How to… Celebrate Adoption

If the opportunity arises to attend an adoption proceeding, please do so. November is National Adoption Month, and each state usually has a specific day each year it declares “Adoption Day.” On this day, multiple families adopt one or more children. The families and children are all ages and races, and the families all look very different from one another. But what isn’t different is the look of “finally” on each family’s face as the day they’ve waited for (usually anywhere from 1-3 years) has finally arrived. The road each family took to arrive at this day is as different as the people who traveled it, but the focus and goal unites them all. On this day, the family becomes the child’s “forever family,” and the goal of “permanency” has been achieved.

“Adoption Day” for our youngest son.

The Michigan Department of Human Services posted that in 2009, more than 2,700 children were awaiting adoption in Michigan. Today, there are just under 3,900 children in the foster care system awaiting adoption. The statistics don’t change much from year to year, unfortunately, and so many children continue to await permanency with their “forever family.”

If adoption is a part of your family history in any way, you understand the feeling that the words “forever family” evokes. You know that it means you have someone who promises to never leave you, a feeling with which you may be all too familiar. The idea that adoption can bring a sense of belonging and can give a child an identity for which he/she is proud is one of the drivers behind “Adoption Day.”

While not every person reading this will have been adopted or even have an adoption in the family, every person can know what being adopted into a “forever family” means by making Jesus Christ Lord of their life.Every Christian should already know the feeling of permanency that being a child of the living God provides. This is open to every person. Unlike the 3,900 or so children awaiting a permanent family in Michigan, no person has to wait to become a permanent member of the family of God. No person has to wait to know what belong to the “forever family” of God is like, because adoption into God’s family can happen today.

John 3:16 says, “For God so loved the world that He gave His one and only begotten Son, so that whosoever believes in Him may never die but shall have everlasting life.” Admitting the need for a Savior, believing on the saving name of Jesus and confessing that you are a sinner is all that needs to happen in order to join God’s “forever family.”

No one has to wait for a declared “Adoption Day,” and no one has to wait for a family to be willing to adopt you. A family – God’s family – is ready and waiting, and the Father is always standing ready to welcome anyone with open arms!

DISCUSSION: What does being a part of God’s “forever family” mean to you? How do you celebrate it?

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13 thoughts on “How to… Celebrate Adoption

  1. I always thought that kids who are adopted should feel great about that since they were "picked". I admire families like yours that have gone through adoption. I am sure that children by adoption are "birthed" through your heart and the cords are just as strong as if they were a child that was born to you.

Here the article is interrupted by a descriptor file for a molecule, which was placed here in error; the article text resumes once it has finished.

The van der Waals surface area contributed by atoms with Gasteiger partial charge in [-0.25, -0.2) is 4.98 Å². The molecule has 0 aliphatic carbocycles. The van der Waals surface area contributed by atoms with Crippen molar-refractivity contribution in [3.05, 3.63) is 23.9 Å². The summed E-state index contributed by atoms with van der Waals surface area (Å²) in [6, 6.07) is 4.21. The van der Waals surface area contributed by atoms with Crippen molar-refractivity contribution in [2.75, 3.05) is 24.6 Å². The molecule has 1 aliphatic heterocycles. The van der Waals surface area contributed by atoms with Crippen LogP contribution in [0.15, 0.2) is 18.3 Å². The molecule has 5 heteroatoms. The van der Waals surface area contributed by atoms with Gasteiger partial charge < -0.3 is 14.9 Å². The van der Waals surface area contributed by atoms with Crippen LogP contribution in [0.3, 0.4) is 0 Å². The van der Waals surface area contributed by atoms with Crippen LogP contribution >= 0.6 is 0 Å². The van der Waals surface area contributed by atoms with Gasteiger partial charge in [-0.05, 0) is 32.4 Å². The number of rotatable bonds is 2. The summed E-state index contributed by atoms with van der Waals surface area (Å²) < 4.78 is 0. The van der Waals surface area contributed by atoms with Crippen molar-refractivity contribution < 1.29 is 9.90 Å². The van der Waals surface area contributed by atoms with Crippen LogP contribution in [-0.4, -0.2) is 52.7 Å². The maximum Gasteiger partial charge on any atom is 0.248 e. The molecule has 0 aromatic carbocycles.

2. What a great story Kari. I love the photo. Have a young friend thinking of adopting. Know many families who have. What a blessing to all!

  3. Kari — I’ve talked about this a lot in China. Historically the Chinese are not for adoption because of the lack of “blood” to tie a person to the family so they will “walk off with all the investment” when they are an adult. I’m so thankful that the concept of adoption is one that we are familiar with and that God speaks so fondly of it!

    • Wow, Amy. I didn't realize that. Our culture sure has a very different perspective on adoption. I love how the Bible speaks of adoption too, especially in regards to our salvation but also in the many examples of individuals who were essentially adopted (Esther, Moses & even Jesus himself) by at least one parent. Adopting a child definitely deepened the meaning of my own adoption into God's family.

  4. My wife and I have two biological children but are contemplating adopting children in the future. Everyone I've talked to said it's a lot harder than people think but also a lot more rewarding.

    • Adopting a child has been immensely frustrating, but the rewards by far surpass the frustration. I am humbled that God allowed us to be a part of His plan to alter our son's life in such a tremendous way. God is turning his rough start in life into a testimony, and I am constantly in awe of being allowed to be a part of that. I can't imagine our lives without our son in them. God has not only changed his life dramatically for the better, He has changed ours in immeasurable ways as well.

  5. Catching up with email today and I appreciate your bringing National Adoption Month up. Romans 8 speaks about our being adopted by the Father. "The Spirit Himself testifies with our spirit that we are God's children" (Romans 8:16). As a father of an adopted son, I recognize how significant that relationship, "God's children" through adoption, is. When verse 17 speaks of being heirs and joint-heirs, I know that whatever I have belongs to my son as well. God is even more generous toward me than I am toward Daniel.

    Thanks for the reminder.

    • Adopting a child definitely helped me to understand and appreciate my own adoption as a child of God for sure. Yes, God is SO much more gracious than I could ever be to my son. I think that's what makes me feel humble the most. No matter what I do for my son, God does so much more for me.

  6. Pingback: Lessons from Adopting an Older Child | Struggle to Victory

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